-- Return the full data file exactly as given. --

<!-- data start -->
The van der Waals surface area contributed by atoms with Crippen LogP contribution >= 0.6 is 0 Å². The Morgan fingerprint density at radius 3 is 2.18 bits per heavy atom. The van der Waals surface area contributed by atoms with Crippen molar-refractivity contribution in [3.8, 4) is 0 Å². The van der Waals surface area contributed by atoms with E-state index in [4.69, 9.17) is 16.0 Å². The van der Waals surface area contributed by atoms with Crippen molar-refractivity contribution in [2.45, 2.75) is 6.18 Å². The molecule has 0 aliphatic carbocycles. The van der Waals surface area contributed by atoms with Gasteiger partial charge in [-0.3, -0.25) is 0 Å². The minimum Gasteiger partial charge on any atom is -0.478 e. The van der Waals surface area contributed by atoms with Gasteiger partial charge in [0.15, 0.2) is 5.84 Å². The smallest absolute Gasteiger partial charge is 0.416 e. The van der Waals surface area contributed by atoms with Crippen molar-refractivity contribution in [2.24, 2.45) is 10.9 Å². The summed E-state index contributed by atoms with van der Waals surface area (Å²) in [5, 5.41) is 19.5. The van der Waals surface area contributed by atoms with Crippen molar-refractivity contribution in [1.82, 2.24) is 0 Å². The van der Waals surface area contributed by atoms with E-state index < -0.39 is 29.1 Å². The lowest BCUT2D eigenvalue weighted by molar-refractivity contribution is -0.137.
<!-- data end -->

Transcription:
The van der Waals surface area contributed by atoms with Crippen LogP contribution >= 0.6 is 0 Å². The Morgan fingerprint density at radius 3 is 2.18 bits per heavy atom. The van der Waals surface area contributed by atoms with Crippen molar-refractivity contribution in [3.8, 4) is 0 Å². The van der Waals surface area contributed by atoms with E-state index in [4.69, 9.17) is 16.0 Å². The van der Waals surface area contributed by atoms with Crippen molar-refractivity contribution in [2.45, 2.75) is 6.18 Å². The molecule has 0 aliphatic carbocycles. The van der Waals surface area contributed by atoms with Gasteiger partial charge in [-0.3, -0.25) is 0 Å². The minimum Gasteiger partial charge on any atom is -0.478 e. The van der Waals surface area contributed by atoms with Gasteiger partial charge in [0.15, 0.2) is 5.84 Å². The smallest absolute Gasteiger partial charge is 0.416 e. The van der Waals surface area contributed by atoms with Crippen molar-refractivity contribution in [2.24, 2.45) is 10.9 Å². The summed E-state index contributed by atoms with van der Waals surface area (Å²) in [5, 5.41) is 19.5. The van der Waals surface area contributed by atoms with Crippen molar-refractivity contribution in [1.82, 2.24) is 0 Å². The van der Waals surface area contributed by atoms with E-state index < -0.39 is 29.1 Å². The lowest BCUT2D eigenvalue weighted by molar-refractivity contribution is -0.137.